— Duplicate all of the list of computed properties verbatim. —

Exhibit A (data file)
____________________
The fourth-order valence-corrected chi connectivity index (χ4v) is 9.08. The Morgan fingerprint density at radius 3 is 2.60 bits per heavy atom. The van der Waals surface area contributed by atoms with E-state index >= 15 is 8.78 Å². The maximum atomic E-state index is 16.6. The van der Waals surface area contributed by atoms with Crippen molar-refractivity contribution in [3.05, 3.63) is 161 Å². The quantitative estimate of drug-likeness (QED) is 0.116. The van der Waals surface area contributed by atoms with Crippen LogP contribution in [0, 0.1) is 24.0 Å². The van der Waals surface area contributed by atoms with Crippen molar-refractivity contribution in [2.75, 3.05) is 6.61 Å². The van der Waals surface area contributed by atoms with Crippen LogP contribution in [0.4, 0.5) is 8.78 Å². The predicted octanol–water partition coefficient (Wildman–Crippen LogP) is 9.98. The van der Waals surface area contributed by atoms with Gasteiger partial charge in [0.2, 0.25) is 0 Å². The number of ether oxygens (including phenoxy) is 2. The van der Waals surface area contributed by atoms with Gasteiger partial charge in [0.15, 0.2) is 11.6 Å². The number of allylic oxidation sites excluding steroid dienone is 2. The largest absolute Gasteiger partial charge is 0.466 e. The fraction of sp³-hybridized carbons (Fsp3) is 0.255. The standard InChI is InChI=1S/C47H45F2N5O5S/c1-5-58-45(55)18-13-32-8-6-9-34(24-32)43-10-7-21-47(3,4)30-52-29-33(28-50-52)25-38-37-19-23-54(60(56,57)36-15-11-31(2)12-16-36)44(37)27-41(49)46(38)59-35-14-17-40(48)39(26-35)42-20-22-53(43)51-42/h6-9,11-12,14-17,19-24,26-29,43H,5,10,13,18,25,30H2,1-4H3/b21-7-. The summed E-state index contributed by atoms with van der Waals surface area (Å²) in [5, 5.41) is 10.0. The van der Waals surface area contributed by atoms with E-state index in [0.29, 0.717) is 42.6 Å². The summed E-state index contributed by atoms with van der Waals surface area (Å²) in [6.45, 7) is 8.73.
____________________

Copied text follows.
The fourth-order valence-corrected chi connectivity index (χ4v) is 9.08. The Morgan fingerprint density at radius 3 is 2.60 bits per heavy atom. The van der Waals surface area contributed by atoms with E-state index >= 15 is 8.78 Å². The maximum atomic E-state index is 16.6. The van der Waals surface area contributed by atoms with Crippen molar-refractivity contribution in [3.05, 3.63) is 161 Å². The quantitative estimate of drug-likeness (QED) is 0.116. The van der Waals surface area contributed by atoms with Crippen LogP contribution in [0, 0.1) is 24.0 Å². The van der Waals surface area contributed by atoms with Crippen molar-refractivity contribution in [2.75, 3.05) is 6.61 Å². The van der Waals surface area contributed by atoms with Crippen LogP contribution in [0.4, 0.5) is 8.78 Å². The predicted octanol–water partition coefficient (Wildman–Crippen LogP) is 9.98. The van der Waals surface area contributed by atoms with Gasteiger partial charge in [0.2, 0.25) is 0 Å². The number of ether oxygens (including phenoxy) is 2. The van der Waals surface area contributed by atoms with Gasteiger partial charge in [0.15, 0.2) is 11.6 Å². The number of allylic oxidation sites excluding steroid dienone is 2. The largest absolute Gasteiger partial charge is 0.466 e. The fraction of sp³-hybridized carbons (Fsp3) is 0.255. The standard InChI is InChI=1S/C47H45F2N5O5S/c1-5-58-45(55)18-13-32-8-6-9-34(24-32)43-10-7-21-47(3,4)30-52-29-33(28-50-52)25-38-37-19-23-54(60(56,57)36-15-11-31(2)12-16-36)44(37)27-41(49)46(38)59-35-14-17-40(48)39(26-35)42-20-22-53(43)51-42/h6-9,11-12,14-17,19-24,26-29,43H,5,10,13,18,25,30H2,1-4H3/b21-7-. The summed E-state index contributed by atoms with van der Waals surface area (Å²) in [5, 5.41) is 10.0. The van der Waals surface area contributed by atoms with E-state index in [0.29, 0.717) is 42.6 Å². The summed E-state index contributed by atoms with van der Waals surface area (Å²) in [6.45, 7) is 8.73.